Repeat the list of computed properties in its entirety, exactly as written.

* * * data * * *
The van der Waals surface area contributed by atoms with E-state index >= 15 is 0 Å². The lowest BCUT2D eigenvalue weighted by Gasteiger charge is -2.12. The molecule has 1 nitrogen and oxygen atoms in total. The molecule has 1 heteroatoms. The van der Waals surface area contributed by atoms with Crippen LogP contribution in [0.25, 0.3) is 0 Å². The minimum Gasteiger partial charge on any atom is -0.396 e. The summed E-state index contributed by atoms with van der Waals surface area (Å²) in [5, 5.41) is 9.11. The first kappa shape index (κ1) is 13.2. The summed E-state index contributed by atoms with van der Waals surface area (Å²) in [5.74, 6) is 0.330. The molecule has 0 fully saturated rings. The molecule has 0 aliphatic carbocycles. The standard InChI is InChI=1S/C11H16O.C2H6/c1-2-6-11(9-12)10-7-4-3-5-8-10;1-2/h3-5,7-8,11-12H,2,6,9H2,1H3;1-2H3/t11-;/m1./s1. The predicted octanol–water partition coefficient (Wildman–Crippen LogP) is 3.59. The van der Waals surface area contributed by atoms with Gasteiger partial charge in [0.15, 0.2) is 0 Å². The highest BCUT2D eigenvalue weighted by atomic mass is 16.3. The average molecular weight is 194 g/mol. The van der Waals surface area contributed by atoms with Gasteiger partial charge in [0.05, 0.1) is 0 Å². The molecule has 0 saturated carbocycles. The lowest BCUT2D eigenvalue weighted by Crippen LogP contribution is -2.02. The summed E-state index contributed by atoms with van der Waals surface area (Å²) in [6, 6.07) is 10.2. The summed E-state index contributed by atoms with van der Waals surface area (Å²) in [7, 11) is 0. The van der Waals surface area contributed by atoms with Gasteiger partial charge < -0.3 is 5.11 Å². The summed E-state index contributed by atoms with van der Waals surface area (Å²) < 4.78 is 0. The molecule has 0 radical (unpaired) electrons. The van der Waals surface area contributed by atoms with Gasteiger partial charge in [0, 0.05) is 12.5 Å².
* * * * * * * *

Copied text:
The van der Waals surface area contributed by atoms with E-state index >= 15 is 0 Å². The lowest BCUT2D eigenvalue weighted by Gasteiger charge is -2.12. The molecule has 1 nitrogen and oxygen atoms in total. The molecule has 1 heteroatoms. The van der Waals surface area contributed by atoms with Crippen LogP contribution in [0.25, 0.3) is 0 Å². The minimum Gasteiger partial charge on any atom is -0.396 e. The summed E-state index contributed by atoms with van der Waals surface area (Å²) in [5, 5.41) is 9.11. The first kappa shape index (κ1) is 13.2. The summed E-state index contributed by atoms with van der Waals surface area (Å²) in [5.74, 6) is 0.330. The molecule has 0 fully saturated rings. The molecule has 0 aliphatic carbocycles. The standard InChI is InChI=1S/C11H16O.C2H6/c1-2-6-11(9-12)10-7-4-3-5-8-10;1-2/h3-5,7-8,11-12H,2,6,9H2,1H3;1-2H3/t11-;/m1./s1. The predicted octanol–water partition coefficient (Wildman–Crippen LogP) is 3.59. The van der Waals surface area contributed by atoms with Gasteiger partial charge in [0.15, 0.2) is 0 Å². The highest BCUT2D eigenvalue weighted by atomic mass is 16.3. The average molecular weight is 194 g/mol. The van der Waals surface area contributed by atoms with Gasteiger partial charge in [0.05, 0.1) is 0 Å². The molecule has 0 saturated carbocycles. The lowest BCUT2D eigenvalue weighted by Crippen LogP contribution is -2.02. The summed E-state index contributed by atoms with van der Waals surface area (Å²) in [6, 6.07) is 10.2. The summed E-state index contributed by atoms with van der Waals surface area (Å²) in [7, 11) is 0. The van der Waals surface area contributed by atoms with Gasteiger partial charge < -0.3 is 5.11 Å². The summed E-state index contributed by atoms with van der Waals surface area (Å²) < 4.78 is 0. The molecule has 0 radical (unpaired) electrons. The van der Waals surface area contributed by atoms with Gasteiger partial charge in [0, 0.05) is 12.5 Å².